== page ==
Turkey to cut ties with Israel if no apology
Israel says refuses to apologize for self-defense
Israel will never say sorry for defending itself, a senior government official said on Monday after Turkey demanded an apology for a deadly commando raid on an a Turkish aid ship bound for Gaza.
"Israel will never apologize for defending its citizens," the official told AFP.
"Of course, we regret the loss of life but it was not the Israeli side that initiated the violence."
His remarks were made after Turkish Foreign Minister Ahmet Davutoglu vowed Ankara would sever diplomatic ties with Israel unless it apologized over the operation which left nine people dead, all of them Turkish nationals.
But Israeli officials reacted angrily to Turkey's threats.
"When you want an apology, you don't use threats or ultimatums," foreign ministry spokesman Yigal Palmor told AFP.
"Everything leads us to believe that Turkey has another agenda in mind," he said, without giving further details.
When you want an apology, you don't use threats or ultimatums
Israeli foreign ministry spokesman Yigal Palmor
Ties will severed
Davutoglu told Turkey's Hurriyet newspaper diplomatic ties will be severed unless Israel apologizes for the May 31 attack or admits the raid was unjust.
"Israel has three paths ahead: It either apologizes, or accepts the findings from an international commission investigating the raid, or Turkey will cut off ties," Davutoglu told Hurriyet newspaper.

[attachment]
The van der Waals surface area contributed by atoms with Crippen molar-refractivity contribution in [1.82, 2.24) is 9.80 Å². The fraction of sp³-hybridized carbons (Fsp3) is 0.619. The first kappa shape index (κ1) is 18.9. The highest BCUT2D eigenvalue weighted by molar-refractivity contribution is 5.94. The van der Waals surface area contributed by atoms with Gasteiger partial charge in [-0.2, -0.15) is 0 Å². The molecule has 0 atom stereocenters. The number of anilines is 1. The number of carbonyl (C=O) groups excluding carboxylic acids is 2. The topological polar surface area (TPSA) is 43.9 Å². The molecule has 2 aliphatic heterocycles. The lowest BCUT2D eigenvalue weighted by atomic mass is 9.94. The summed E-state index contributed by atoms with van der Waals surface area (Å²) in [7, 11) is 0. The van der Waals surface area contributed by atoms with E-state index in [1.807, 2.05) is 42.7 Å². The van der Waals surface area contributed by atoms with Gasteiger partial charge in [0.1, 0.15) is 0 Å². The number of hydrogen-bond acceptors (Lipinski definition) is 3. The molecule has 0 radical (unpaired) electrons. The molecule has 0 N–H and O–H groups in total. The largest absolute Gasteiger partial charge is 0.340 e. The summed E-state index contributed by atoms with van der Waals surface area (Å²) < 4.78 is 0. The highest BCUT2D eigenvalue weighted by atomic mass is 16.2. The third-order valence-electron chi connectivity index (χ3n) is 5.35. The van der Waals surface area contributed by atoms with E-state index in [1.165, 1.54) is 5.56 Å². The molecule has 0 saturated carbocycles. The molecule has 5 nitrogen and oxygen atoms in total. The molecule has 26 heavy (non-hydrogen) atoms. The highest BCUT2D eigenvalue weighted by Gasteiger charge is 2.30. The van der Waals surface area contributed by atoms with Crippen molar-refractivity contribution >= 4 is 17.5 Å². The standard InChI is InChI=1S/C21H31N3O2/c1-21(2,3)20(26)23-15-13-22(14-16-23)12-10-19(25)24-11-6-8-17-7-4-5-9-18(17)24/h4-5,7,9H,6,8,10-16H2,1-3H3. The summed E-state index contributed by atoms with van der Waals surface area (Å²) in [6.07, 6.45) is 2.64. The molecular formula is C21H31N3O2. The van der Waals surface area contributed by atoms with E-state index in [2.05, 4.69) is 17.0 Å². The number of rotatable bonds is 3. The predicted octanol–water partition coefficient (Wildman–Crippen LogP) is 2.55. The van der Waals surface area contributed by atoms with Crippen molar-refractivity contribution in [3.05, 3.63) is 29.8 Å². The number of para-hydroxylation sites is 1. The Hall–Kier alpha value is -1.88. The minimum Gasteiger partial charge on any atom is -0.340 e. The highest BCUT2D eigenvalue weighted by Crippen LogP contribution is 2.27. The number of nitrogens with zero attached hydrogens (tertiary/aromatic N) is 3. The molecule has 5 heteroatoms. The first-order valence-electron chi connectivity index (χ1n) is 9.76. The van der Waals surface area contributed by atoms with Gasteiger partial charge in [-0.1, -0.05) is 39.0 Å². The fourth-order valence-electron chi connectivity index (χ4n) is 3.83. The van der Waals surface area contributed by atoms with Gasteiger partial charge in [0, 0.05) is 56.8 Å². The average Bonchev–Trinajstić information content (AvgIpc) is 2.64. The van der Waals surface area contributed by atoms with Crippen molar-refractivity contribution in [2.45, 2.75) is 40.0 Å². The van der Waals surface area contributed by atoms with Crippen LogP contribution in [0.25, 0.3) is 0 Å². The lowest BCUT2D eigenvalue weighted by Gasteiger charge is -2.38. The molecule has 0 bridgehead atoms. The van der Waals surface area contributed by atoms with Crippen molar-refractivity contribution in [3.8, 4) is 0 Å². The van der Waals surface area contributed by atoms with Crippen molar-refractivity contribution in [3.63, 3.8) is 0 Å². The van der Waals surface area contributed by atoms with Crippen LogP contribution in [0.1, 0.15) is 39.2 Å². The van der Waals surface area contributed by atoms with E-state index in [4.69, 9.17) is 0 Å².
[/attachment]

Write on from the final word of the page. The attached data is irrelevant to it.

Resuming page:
Once Israel's closest Muslim ally, Turkey has said several times it wants Israel to apologize over the May 31 raid, pay compensation, agree to a U.N. inquiry into the incident and lift the blockade of 1.6 million Palestinians living in Gaza Strip.
Turkey has said before it was reviewing ties with the Jewish state. But Davutoglu's words are the first time Ankara has explicitly threatened to sever ties unless its demands are met.
Israel has opened its own inquiry.
"If this commission concludes that the raid was unjust and if they apologize, that will be sufficient," Davutoglu said, although he insisted that Turkey wanted compensation from the Jewish state.
Davutoglu met Israel's Trade and Industry Minister Benjamin Ben-Eliezer last week in Brussels in talks aimed at mending fences. Turkey said then it had told Israel what it should do to repair ties.
"The messages conveyed to Ben-Eliezer have reached the Israeli government. We will not wait forever for an answer," Davutoglu told Hurriyet's Monday edition.
"It will be enough if their own commission rules that the raid was unfair and they apologise in line with the commission's verdict, but we have to see the verdict first."
Nine Turkish pro-Palestinian activists were killed when Israeli commandos stormed the Turkish-flagged ship Mavi Marmara on May 31 as part of an operation to stop a relief aid flotilla headed for Israeli-blockaded Gaza.
Turkey withdrew its ambassador to Israel, cancelled joint military operations and barred Israeli military aircraft from Turkish airspace after the incident.
Israel has three paths ahead: It either apologizes, or accepts the findings from an international commission investigating the raid, or Turkey will cut off ties
Turkish Foreign Minister Ahmet Davutoglu